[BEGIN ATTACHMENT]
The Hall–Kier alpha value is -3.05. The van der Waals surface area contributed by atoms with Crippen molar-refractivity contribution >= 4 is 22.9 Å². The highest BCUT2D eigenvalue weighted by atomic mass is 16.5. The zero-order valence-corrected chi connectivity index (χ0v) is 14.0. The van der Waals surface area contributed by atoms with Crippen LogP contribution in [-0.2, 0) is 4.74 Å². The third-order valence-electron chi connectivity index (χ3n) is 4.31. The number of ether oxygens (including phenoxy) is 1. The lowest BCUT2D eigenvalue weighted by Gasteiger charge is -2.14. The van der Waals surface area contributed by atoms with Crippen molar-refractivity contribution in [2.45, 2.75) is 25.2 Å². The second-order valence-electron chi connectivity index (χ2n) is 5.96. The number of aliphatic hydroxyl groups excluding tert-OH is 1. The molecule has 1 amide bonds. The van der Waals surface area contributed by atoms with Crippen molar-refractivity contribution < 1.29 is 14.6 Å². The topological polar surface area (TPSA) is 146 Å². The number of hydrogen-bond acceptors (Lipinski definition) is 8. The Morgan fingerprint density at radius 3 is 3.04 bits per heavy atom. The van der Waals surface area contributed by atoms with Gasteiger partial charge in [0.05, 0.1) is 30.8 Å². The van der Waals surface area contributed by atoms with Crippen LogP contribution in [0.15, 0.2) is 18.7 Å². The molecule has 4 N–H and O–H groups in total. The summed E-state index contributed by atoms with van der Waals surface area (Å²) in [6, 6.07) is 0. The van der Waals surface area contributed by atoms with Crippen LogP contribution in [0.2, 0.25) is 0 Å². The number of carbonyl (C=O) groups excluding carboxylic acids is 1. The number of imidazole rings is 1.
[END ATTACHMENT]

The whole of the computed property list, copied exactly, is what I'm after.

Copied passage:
The Hall–Kier alpha value is -3.05. The van der Waals surface area contributed by atoms with Crippen molar-refractivity contribution >= 4 is 22.9 Å². The highest BCUT2D eigenvalue weighted by atomic mass is 16.5. The zero-order valence-corrected chi connectivity index (χ0v) is 14.0. The van der Waals surface area contributed by atoms with Crippen LogP contribution in [-0.2, 0) is 4.74 Å². The third-order valence-electron chi connectivity index (χ3n) is 4.31. The number of ether oxygens (including phenoxy) is 1. The lowest BCUT2D eigenvalue weighted by Gasteiger charge is -2.14. The van der Waals surface area contributed by atoms with Crippen molar-refractivity contribution in [2.45, 2.75) is 25.2 Å². The second-order valence-electron chi connectivity index (χ2n) is 5.96. The number of aliphatic hydroxyl groups excluding tert-OH is 1. The molecule has 1 amide bonds. The van der Waals surface area contributed by atoms with Crippen molar-refractivity contribution < 1.29 is 14.6 Å². The topological polar surface area (TPSA) is 146 Å². The number of hydrogen-bond acceptors (Lipinski definition) is 8. The Morgan fingerprint density at radius 3 is 3.04 bits per heavy atom. The van der Waals surface area contributed by atoms with Gasteiger partial charge in [0.05, 0.1) is 30.8 Å². The van der Waals surface area contributed by atoms with Crippen LogP contribution in [0.15, 0.2) is 18.7 Å². The molecule has 4 N–H and O–H groups in total. The summed E-state index contributed by atoms with van der Waals surface area (Å²) in [6, 6.07) is 0. The van der Waals surface area contributed by atoms with Crippen LogP contribution in [0.2, 0.25) is 0 Å². The number of carbonyl (C=O) groups excluding carboxylic acids is 1. The number of imidazole rings is 1.